Arnold & Son Nebula 38
Arnold & Son are best known for their well-finished, contemporary take on watchmaking. Some of the manufacturer’s best work include the Constant Force Tourbillon and the Tourbillon Chronometer No. 36. It isn’t just about the sophisticated nature of the movements of these watches that impresses; it also has plenty to do with their symmetrical, openworked design. Of course, being tourbillon timepieces, their accessibility is limited. In Baselworld 2016, Arnold & Son introduced the Nebula, a pared down analog of its tourbillon watches. The Nebula features the beloved openworked symmetry of the Constant Force Tourbillon and Tourbillon Chronometer No. 36 minus the technical complication(s). With the stainless steel variant priced under USD15,000, the Nebula remains one of the brand’s most desirable watches. This year, the brand reintroduces the very same watch, but in a smaller form. Here, we bring you the details and our thoughts on the new Nebula 38.
The Case, Dial, and Hands
Watch case sizes, on average, have never been bigger than at any point in the past. But recently, there have been plenty of calls for smaller case dimensions – a return to the golden days of watchmaking when watches were mostly elegant. The folks at Arnold & Son have apparently heard our cries and have reworked the popular Nebula into a smaller 38 mm case. To achieve this, the chapter ring has been remade narrower and fitted at a steeper slope. This way, it takes up fewer millimeters of case diameter, only at the expense of an extra 0.21 mm in thickness compared to the original Nebula. The change to the chapter ring also means that the various elements on it – the applied hour markers, the printed minute track, and the printed marquee – have been downsized to fit.
No other alterations were made to the watch. The case remains the same in design, nuanced and beautifully polished, with a large crown for enhanced grip. The dial – though technically there is no dial – still looks the same with its skeletonised, balanced design. The signature sword (for the hours and minutes) and lancet (for the seconds) hands are unchanged as well.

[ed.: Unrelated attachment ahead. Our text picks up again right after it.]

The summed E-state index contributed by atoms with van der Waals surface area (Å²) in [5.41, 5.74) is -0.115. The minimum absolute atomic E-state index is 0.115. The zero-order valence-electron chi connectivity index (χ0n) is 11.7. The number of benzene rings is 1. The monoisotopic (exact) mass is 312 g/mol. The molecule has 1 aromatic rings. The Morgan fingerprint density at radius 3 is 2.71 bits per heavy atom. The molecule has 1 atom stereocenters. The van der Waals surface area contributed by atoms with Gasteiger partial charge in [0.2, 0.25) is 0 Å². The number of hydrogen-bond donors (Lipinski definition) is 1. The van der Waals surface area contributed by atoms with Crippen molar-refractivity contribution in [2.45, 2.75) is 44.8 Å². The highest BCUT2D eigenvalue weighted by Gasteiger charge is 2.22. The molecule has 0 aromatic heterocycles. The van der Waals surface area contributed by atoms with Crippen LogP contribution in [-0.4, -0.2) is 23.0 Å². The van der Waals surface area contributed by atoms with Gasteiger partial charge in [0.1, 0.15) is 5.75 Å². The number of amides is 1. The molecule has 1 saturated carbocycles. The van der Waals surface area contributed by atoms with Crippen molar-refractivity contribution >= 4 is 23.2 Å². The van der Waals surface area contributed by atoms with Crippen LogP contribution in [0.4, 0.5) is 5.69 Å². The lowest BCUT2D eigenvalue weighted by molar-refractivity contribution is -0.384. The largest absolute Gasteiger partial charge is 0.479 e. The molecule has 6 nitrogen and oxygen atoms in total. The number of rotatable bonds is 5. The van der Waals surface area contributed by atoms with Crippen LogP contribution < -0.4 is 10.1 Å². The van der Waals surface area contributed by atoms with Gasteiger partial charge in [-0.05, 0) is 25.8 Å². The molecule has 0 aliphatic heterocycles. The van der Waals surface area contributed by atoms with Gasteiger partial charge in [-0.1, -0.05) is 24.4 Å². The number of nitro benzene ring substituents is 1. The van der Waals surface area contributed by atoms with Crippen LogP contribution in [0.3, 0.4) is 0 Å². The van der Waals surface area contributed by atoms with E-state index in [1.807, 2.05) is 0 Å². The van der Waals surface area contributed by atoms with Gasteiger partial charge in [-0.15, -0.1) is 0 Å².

Driving the Nebula 38 is the same Calibre A&S5101 found inside the seminal Nebula. Worth noting is how well the movement fits in the case, utilising 83% of the case diameter compared to 76% in the first Nebula. Two mainspring barrels, each located at the 10:30 and 1:30 positions, respectively, provide a superb 90-hour power reserve to the movement, which beats at a traditional 3 Hz. To balance out the two barrels at the top, the small seconds display and the balance wheel are placed on the opposite sides. With four round components in each corner, symmetry is attained.
Every nook and cranny of the Calibre A&S5101 is superbly finished. The seven bridges seen on the dial-side are not only skeletonised, their edges are beveled and polished as well. The brand’s signature three-spoke wheels – visible from the back – also feature polished bevels. The surface treatment of choice for the skeletonised and blackened main plate (as well as the bridges) is a simple satin-brushed finish. This confers an industrial look that is fitting of the contemporary style of the Nebula 38. What’s regrettably missing – although we understand why – is interior angling, which would have elevated the timepiece (and subsequently it’s pricing) to the top of the pecking order.
The Competitive Landscape
Openworked watches are a dime a dozen these days, but the ones that are executed thoughtfully and tastefully are a rarefied bunch. The Nebula 38, without a shadow of a doubt, belongs in that esteemed category. Limited to 50 pieces only, the Nebula 38 is priced at a fair CHF23,300.
Other noteworthy skeletonised watches include the Audemars Piguet Royal Oak Double Balance Wheel Openworked. As the name would suggest, the watch is fitted with two balance wheels on each side of the balance staff, an innovation that improves timekeeping precision. The movement, case and bracelet offer a masterclass in the art of fine finishing. One could go on singing praises forever, but suffice to say, the Royal Oak Double Balance Wheel Openworked has the Nebula 38 beat in both the watchmaking and finishing department (read all about it here). Of course, such excellence comes with a price, and that price is a hefty USD44,100 for the stainless steel variant and USD76,800 for the gold variant. Make no mistake, the Nebula 38 is still fantastically finished by any standard. In the end, it boils down to your budget and the type of watch you’re looking for.
The Jaquet Droz Grande Seconde Skelet-One perhaps offers a more meaningful comparison to the Nebula 38. With a highly skeletonised movement and an eight-shaped sapphire crystal plate for the two sub-dials, nothing is left to the imagination. It bears mentioning, though, that the finishing on the movement is not quite on par with the Calibre A&S5101. Interestingly, the version in red gold is priced at CHF34,600, a fair bit higher than the Nebula 38. This is likely down – in part – to the milling costs of the sapphire crystal plate. Our pick here would be the Nebula 38 for its design and finissage, but the novelty and aesthetics of the Jaquet Droz’s sapphire crystal displays will entice many.
The new Nebula timepiece from Arnold & Son is hardly new. The only thing that’s changed from the original is the case size, going from a modern 41.5 mm to an elegant 38 mm. While a mere size change isn’t much to be excited for, it still is an overall positive move by the brand. Option is always a good thing in catering to a diverse clientele.